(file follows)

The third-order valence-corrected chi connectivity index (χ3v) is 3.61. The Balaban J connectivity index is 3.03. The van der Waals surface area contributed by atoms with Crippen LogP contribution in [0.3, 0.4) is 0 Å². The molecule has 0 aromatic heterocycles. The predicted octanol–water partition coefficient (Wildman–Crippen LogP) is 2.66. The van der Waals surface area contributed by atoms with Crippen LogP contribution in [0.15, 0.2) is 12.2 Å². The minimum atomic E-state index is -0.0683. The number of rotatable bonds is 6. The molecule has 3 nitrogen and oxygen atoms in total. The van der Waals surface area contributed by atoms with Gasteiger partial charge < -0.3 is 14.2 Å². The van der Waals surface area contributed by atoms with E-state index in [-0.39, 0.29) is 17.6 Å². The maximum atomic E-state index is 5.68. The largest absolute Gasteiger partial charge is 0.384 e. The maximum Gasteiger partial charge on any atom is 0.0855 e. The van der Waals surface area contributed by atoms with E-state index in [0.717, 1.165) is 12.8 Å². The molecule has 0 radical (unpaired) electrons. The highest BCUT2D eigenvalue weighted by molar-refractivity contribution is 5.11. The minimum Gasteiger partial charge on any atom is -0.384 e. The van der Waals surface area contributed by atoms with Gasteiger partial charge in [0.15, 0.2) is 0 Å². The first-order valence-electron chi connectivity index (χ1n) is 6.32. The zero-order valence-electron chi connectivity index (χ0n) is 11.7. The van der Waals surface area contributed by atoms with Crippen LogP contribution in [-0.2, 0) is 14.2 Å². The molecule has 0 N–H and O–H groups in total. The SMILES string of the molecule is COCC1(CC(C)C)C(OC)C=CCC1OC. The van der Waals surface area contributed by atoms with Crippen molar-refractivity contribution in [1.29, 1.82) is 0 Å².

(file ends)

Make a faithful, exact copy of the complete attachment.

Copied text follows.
The third-order valence-corrected chi connectivity index (χ3v) is 3.61. The Balaban J connectivity index is 3.03. The van der Waals surface area contributed by atoms with Crippen LogP contribution in [0.3, 0.4) is 0 Å². The molecule has 0 aromatic heterocycles. The predicted octanol–water partition coefficient (Wildman–Crippen LogP) is 2.66. The van der Waals surface area contributed by atoms with Crippen LogP contribution in [0.15, 0.2) is 12.2 Å². The minimum atomic E-state index is -0.0683. The number of rotatable bonds is 6. The molecule has 3 nitrogen and oxygen atoms in total. The van der Waals surface area contributed by atoms with Gasteiger partial charge < -0.3 is 14.2 Å². The van der Waals surface area contributed by atoms with E-state index in [-0.39, 0.29) is 17.6 Å². The maximum atomic E-state index is 5.68. The largest absolute Gasteiger partial charge is 0.384 e. The maximum Gasteiger partial charge on any atom is 0.0855 e. The van der Waals surface area contributed by atoms with E-state index in [0.717, 1.165) is 12.8 Å². The molecule has 0 radical (unpaired) electrons. The highest BCUT2D eigenvalue weighted by molar-refractivity contribution is 5.11. The minimum Gasteiger partial charge on any atom is -0.384 e. The van der Waals surface area contributed by atoms with Gasteiger partial charge in [0.15, 0.2) is 0 Å². The first-order valence-electron chi connectivity index (χ1n) is 6.32. The zero-order valence-electron chi connectivity index (χ0n) is 11.7. The van der Waals surface area contributed by atoms with Crippen LogP contribution in [-0.2, 0) is 14.2 Å². The molecule has 0 N–H and O–H groups in total. The SMILES string of the molecule is COCC1(CC(C)C)C(OC)C=CCC1OC. The van der Waals surface area contributed by atoms with Crippen molar-refractivity contribution in [1.29, 1.82) is 0 Å².